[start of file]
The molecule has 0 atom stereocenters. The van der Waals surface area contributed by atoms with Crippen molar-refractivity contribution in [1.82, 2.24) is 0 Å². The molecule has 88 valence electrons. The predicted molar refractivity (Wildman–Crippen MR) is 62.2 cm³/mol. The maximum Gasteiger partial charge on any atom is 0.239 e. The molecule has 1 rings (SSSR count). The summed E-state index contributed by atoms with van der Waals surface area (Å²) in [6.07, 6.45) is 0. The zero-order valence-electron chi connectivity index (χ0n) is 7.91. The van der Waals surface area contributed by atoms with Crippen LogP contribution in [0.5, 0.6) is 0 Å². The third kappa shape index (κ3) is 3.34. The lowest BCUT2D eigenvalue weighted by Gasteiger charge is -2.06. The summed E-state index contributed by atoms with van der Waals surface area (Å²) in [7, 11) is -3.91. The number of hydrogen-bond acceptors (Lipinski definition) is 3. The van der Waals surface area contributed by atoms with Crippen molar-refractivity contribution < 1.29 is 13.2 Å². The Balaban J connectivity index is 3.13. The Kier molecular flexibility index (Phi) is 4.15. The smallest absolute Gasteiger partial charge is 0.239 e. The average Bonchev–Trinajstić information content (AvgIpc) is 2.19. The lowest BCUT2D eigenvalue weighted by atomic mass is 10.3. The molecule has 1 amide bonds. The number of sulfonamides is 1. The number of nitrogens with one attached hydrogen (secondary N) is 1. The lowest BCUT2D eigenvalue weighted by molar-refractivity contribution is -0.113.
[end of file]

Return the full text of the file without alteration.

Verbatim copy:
The molecule has 0 atom stereocenters. The van der Waals surface area contributed by atoms with Crippen molar-refractivity contribution in [1.82, 2.24) is 0 Å². The molecule has 88 valence electrons. The predicted molar refractivity (Wildman–Crippen MR) is 62.2 cm³/mol. The maximum Gasteiger partial charge on any atom is 0.239 e. The molecule has 1 rings (SSSR count). The summed E-state index contributed by atoms with van der Waals surface area (Å²) in [6.07, 6.45) is 0. The zero-order valence-electron chi connectivity index (χ0n) is 7.91. The van der Waals surface area contributed by atoms with Crippen LogP contribution in [0.5, 0.6) is 0 Å². The third kappa shape index (κ3) is 3.34. The lowest BCUT2D eigenvalue weighted by Gasteiger charge is -2.06. The summed E-state index contributed by atoms with van der Waals surface area (Å²) in [7, 11) is -3.91. The number of hydrogen-bond acceptors (Lipinski definition) is 3. The van der Waals surface area contributed by atoms with Crippen molar-refractivity contribution < 1.29 is 13.2 Å². The Balaban J connectivity index is 3.13. The Kier molecular flexibility index (Phi) is 4.15. The smallest absolute Gasteiger partial charge is 0.239 e. The average Bonchev–Trinajstić information content (AvgIpc) is 2.19. The lowest BCUT2D eigenvalue weighted by atomic mass is 10.3. The molecule has 1 amide bonds. The number of sulfonamides is 1. The number of nitrogens with one attached hydrogen (secondary N) is 1. The lowest BCUT2D eigenvalue weighted by molar-refractivity contribution is -0.113.